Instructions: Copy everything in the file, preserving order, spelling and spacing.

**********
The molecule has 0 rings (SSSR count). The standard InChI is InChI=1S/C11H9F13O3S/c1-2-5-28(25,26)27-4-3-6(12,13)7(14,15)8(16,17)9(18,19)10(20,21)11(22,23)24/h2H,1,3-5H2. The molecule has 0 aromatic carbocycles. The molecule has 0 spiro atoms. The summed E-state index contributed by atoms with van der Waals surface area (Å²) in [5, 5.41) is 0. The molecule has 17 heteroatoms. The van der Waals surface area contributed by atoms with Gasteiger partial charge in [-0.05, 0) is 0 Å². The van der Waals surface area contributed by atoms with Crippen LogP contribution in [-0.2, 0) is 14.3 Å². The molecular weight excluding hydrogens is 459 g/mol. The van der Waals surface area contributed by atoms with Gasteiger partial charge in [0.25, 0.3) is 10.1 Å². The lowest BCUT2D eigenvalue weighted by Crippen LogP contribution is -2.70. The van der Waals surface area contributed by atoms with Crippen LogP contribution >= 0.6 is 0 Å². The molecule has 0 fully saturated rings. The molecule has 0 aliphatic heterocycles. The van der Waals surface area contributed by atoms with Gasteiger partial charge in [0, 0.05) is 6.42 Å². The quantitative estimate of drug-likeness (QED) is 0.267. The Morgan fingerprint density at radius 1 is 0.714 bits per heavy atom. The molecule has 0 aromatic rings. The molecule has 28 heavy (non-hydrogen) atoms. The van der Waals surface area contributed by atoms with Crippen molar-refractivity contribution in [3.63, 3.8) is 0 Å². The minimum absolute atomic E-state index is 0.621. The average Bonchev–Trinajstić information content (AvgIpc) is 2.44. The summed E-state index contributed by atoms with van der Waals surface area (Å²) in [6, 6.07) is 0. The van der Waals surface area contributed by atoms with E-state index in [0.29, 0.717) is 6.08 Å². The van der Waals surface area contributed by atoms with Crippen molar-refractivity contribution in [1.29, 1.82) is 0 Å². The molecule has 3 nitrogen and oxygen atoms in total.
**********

The molecule has 0 rings (SSSR count). The standard InChI is InChI=1S/C11H9F13O3S/c1-2-5-28(25,26)27-4-3-6(12,13)7(14,15)8(16,17)9(18,19)10(20,21)11(22,23)24/h2H,1,3-5H2. The molecule has 0 aromatic carbocycles. The molecule has 0 spiro atoms. The summed E-state index contributed by atoms with van der Waals surface area (Å²) in [5, 5.41) is 0. The molecule has 17 heteroatoms. The van der Waals surface area contributed by atoms with Gasteiger partial charge in [-0.05, 0) is 0 Å². The van der Waals surface area contributed by atoms with Crippen LogP contribution in [-0.2, 0) is 14.3 Å². The molecular weight excluding hydrogens is 459 g/mol. The van der Waals surface area contributed by atoms with Gasteiger partial charge in [0.25, 0.3) is 10.1 Å². The lowest BCUT2D eigenvalue weighted by Crippen LogP contribution is -2.70. The van der Waals surface area contributed by atoms with Crippen LogP contribution >= 0.6 is 0 Å². The molecule has 0 fully saturated rings. The molecule has 0 aliphatic heterocycles. The van der Waals surface area contributed by atoms with Gasteiger partial charge in [0, 0.05) is 6.42 Å². The quantitative estimate of drug-likeness (QED) is 0.267. The Morgan fingerprint density at radius 1 is 0.714 bits per heavy atom. The molecule has 0 aromatic rings. The molecule has 28 heavy (non-hydrogen) atoms. The van der Waals surface area contributed by atoms with Crippen molar-refractivity contribution in [3.63, 3.8) is 0 Å². The minimum absolute atomic E-state index is 0.621. The average Bonchev–Trinajstić information content (AvgIpc) is 2.44. The summed E-state index contributed by atoms with van der Waals surface area (Å²) in [6, 6.07) is 0. The van der Waals surface area contributed by atoms with E-state index in [0.29, 0.717) is 6.08 Å². The van der Waals surface area contributed by atoms with Crippen molar-refractivity contribution in [1.29, 1.82) is 0 Å². The molecule has 3 nitrogen and oxygen atoms in total.